NEW YORK - As Microsoft unleashed a marketing blitz across Manhattan and the world Monday, Chairman Bill Gates talked up the company’s two most important new products, which head to the masses starting today. But he also took time in an interview to reflect on what the launch meant to him personally, his years at Microsoft and the next challenges.
In a spacious hotel suite near Grand Central Station, Gates, 51, seemed at ease, and he smiled frequently during the interview with The Seattle Times. For good reason. At long last, Windows Vista and Office 2007 are done and on the market. Time to party. And get the sales pitch on.
Gates, who did interviews ranging from NBC’s “Today” show to “The Daily Show with Jon Stewart” on Comedy Central, sat - and sometimes stood - as he talked just after lunch. An unfinished game of solitaire ran on a Vista PC in a corner of the room.
Here’s an edited excerpt of the conversation.
Q: Do you think this is perhaps the last Windows product launch that you’ll personally participate in before the transition to full-time work at the philanthropy in 2008?
Bill Gates: Well, yes, there won’t be a major Windows release in the next 18 months, and so I’ll be part-time at Microsoft by the time they do that launch. Even after that, I’ll be chairman, and (Chief Executive) Steve (Ballmer) will pick a few things for me to focus on. ...
Steve’ll decide just based on what projects I’ve been in whether I’m key to launches, or whether they want to roll out the old man, or what they want to do with me. In the meantime, I’ll try and make a malaria-vaccine launch as fun and exciting as a Windows launch, which, uh, that’ll take some doing.
Q: What’s it like to be so closely identified with a product that so many people use on a daily basis?
Gates: Well, it’s fun when I get to go out to schools and see kids using it in ways I wouldn’t have expected.
My daughter is at a school where they use laptop computers, and I’ve always believed in that Tablet (PC) concept. But to sit there and see her inking out her homework - and, you know, she mails me what are called journal files that shows how she does on the quiz. It’s pretty neat to see the technology at work.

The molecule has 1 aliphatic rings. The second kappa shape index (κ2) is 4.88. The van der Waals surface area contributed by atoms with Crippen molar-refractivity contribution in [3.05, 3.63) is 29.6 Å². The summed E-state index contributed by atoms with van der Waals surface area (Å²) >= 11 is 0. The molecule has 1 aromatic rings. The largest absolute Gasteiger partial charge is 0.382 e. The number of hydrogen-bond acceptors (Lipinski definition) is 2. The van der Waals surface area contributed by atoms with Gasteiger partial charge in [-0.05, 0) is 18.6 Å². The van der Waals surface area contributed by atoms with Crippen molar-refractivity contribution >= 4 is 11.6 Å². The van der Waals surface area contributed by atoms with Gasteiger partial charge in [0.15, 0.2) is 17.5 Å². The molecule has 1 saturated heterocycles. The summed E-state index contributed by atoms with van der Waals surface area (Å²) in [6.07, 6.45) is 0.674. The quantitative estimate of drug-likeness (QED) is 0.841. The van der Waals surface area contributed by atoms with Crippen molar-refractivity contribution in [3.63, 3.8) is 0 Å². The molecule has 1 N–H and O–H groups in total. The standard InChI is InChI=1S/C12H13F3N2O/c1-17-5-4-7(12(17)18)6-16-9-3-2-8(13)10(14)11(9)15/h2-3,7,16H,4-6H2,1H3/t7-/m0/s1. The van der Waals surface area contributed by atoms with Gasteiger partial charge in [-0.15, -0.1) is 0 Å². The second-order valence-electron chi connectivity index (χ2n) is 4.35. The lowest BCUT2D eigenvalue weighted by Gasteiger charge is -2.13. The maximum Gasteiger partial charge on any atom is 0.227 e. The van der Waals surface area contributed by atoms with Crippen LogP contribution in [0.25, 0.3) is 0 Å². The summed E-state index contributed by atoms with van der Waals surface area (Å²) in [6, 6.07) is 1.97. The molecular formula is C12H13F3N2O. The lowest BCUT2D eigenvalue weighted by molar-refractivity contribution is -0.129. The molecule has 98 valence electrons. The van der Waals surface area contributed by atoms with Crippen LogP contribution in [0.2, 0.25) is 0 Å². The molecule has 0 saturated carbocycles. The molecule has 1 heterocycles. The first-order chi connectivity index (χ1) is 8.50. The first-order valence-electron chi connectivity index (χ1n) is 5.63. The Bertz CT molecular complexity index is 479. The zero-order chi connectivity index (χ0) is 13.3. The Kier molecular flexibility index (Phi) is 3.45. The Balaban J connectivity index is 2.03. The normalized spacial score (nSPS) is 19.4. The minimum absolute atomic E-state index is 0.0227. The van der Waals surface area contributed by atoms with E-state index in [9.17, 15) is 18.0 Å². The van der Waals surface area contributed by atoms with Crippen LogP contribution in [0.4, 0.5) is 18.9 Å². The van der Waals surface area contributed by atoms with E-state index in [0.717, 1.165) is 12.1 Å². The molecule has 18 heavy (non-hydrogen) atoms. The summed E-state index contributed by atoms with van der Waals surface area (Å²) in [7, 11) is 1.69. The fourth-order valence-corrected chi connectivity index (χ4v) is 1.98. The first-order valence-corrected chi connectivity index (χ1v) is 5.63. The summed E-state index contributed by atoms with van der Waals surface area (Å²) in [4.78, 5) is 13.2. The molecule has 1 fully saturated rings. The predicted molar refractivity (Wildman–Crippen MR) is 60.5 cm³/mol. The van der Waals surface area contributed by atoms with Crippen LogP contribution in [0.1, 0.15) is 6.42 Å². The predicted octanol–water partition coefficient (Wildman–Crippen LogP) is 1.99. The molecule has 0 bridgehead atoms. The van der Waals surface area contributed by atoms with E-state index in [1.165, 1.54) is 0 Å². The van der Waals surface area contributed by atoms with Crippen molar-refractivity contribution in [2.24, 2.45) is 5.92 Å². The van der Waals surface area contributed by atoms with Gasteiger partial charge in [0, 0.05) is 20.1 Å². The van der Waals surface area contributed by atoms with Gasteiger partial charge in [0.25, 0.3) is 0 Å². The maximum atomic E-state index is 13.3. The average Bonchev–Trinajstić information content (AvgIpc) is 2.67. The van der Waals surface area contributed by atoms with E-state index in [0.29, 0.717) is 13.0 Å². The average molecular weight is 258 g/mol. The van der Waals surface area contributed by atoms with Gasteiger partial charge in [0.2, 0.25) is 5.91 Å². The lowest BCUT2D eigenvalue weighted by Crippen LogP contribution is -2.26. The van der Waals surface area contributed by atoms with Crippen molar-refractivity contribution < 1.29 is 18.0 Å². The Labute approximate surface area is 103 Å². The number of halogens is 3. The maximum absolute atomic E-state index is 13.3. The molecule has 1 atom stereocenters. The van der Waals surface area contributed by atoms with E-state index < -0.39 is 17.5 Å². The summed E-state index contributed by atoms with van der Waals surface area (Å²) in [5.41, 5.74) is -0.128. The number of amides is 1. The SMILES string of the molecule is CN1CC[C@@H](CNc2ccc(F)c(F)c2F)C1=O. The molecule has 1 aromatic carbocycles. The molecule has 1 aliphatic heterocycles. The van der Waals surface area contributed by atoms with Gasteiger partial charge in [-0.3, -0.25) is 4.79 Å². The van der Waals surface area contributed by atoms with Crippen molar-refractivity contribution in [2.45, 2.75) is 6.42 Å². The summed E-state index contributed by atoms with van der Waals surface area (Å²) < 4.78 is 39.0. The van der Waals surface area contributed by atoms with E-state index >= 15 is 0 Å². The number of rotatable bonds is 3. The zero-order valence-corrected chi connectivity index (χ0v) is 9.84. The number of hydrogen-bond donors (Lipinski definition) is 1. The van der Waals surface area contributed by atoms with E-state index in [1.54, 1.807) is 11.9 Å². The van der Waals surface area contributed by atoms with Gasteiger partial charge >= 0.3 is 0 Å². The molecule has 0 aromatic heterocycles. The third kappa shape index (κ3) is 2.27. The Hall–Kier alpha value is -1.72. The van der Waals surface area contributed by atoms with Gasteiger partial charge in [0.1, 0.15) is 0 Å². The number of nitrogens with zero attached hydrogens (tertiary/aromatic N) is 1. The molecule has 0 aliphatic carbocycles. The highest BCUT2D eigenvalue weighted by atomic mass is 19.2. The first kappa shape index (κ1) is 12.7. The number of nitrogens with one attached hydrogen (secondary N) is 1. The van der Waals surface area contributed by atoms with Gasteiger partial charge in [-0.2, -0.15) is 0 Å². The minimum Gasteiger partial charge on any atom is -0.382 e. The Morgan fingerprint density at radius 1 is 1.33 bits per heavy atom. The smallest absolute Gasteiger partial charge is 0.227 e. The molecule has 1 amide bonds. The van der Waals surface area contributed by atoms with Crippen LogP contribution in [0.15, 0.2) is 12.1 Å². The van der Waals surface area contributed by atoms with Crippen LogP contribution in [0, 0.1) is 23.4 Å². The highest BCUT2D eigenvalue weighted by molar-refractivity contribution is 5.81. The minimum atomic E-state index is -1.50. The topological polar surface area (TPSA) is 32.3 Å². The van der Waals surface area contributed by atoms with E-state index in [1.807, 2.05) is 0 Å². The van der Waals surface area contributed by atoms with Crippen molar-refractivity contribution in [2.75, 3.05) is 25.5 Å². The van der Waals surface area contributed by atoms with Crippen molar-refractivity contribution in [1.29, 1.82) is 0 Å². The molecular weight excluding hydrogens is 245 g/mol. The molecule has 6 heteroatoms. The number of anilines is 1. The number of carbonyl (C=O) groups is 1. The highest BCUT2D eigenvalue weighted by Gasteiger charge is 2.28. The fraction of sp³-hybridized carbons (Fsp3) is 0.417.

And whenever you see people struggling (with technology), too, it reminds you that, hey, we have a lot more that we can do. ...
Q: Did you write any code?
Gates: No. I mean there may still be some of my old code around, but none of the new code in either Windows Vista or Office was written by me.
Q: Do you miss that aspect of it at all?
Gates: Well, there’s a certain beauty to being a hands-on, individual contributor, and we have some brilliant people who have chosen that to be their whole career. They’re phenomenal in what they do.
I’ve got the role, or had the role, of looking at all the different pieces and trying to make them fit together and really push on the things that I think are going to be most important in the future. Which, you know, I chose that, and it’s got a lot of rewards.
I do miss the day when I knew every line of code and nobody could change anything without my agreeing to it, but that only works for a very small company.
Q: This is the first operating system to have been developed since your Trustworthy Computing initiative, and security is certainly one of its top selling points. What gives you confidence to say this is Microsoft’s most secure Windows system ever?
Gates: There’s no doubt about that, partly because of the way that Windows Update is set up now to make it so automatic for people to get any improvement that we make. So the way that we’re scanning the Internet, and (are) vigilant 24 hours a day, there’s just nobody who’s doing that and has this kind of update structure. ...